Over the past decade, Richard Rubin sought out every last living American veteran of World War I—and uncovered a forgotten great generation, and their war. World War I was so cataclysmic that every town in America built a memorial to our doughboys, in the hope that they would never be forgotten. And yet today, thanks to the passing of nearly a century and an even more cataclysmic World War, they are.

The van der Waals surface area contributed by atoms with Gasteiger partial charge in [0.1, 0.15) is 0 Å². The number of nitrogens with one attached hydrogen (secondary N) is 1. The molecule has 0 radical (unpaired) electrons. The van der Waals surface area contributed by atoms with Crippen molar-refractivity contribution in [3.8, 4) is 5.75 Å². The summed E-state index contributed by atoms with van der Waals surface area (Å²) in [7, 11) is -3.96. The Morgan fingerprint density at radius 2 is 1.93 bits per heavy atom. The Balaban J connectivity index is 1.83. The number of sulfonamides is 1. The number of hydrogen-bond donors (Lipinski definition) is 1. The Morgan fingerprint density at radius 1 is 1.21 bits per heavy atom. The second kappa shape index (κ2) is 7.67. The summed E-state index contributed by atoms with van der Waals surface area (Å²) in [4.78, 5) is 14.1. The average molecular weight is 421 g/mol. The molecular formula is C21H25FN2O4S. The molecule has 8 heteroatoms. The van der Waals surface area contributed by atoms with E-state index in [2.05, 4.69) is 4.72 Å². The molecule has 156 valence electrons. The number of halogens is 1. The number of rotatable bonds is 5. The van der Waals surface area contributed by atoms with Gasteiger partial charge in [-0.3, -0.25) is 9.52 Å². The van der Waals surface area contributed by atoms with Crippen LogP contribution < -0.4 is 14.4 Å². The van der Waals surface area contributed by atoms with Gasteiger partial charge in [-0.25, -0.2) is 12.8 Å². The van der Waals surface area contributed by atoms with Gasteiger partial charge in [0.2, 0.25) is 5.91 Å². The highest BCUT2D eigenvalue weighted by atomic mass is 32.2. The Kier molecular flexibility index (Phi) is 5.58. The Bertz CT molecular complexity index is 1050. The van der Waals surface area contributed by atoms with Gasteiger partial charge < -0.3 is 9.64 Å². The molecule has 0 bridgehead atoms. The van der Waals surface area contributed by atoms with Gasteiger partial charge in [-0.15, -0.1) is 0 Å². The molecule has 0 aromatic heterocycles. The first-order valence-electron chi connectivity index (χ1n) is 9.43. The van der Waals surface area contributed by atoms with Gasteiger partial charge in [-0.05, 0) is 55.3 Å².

Ten years ago, Richard Rubin set out to interview every last living doughboy—several dozen, aged 101 to 113. They shared with him, at the last possible moment (they are all gone now) the story of America’s Great War, and of the generation that raised the “Greatest Generation.” They were nineteenth-century men and women living in the twenty-first century: self-reliant, humble, and stoic; never complaining, still marveling at the immensity of the war they helped win. A decade in the making, The Last of the Doughboys is a sweeping new look at our forgotten World War, and a moving meditation on character, grace, aging, and memory.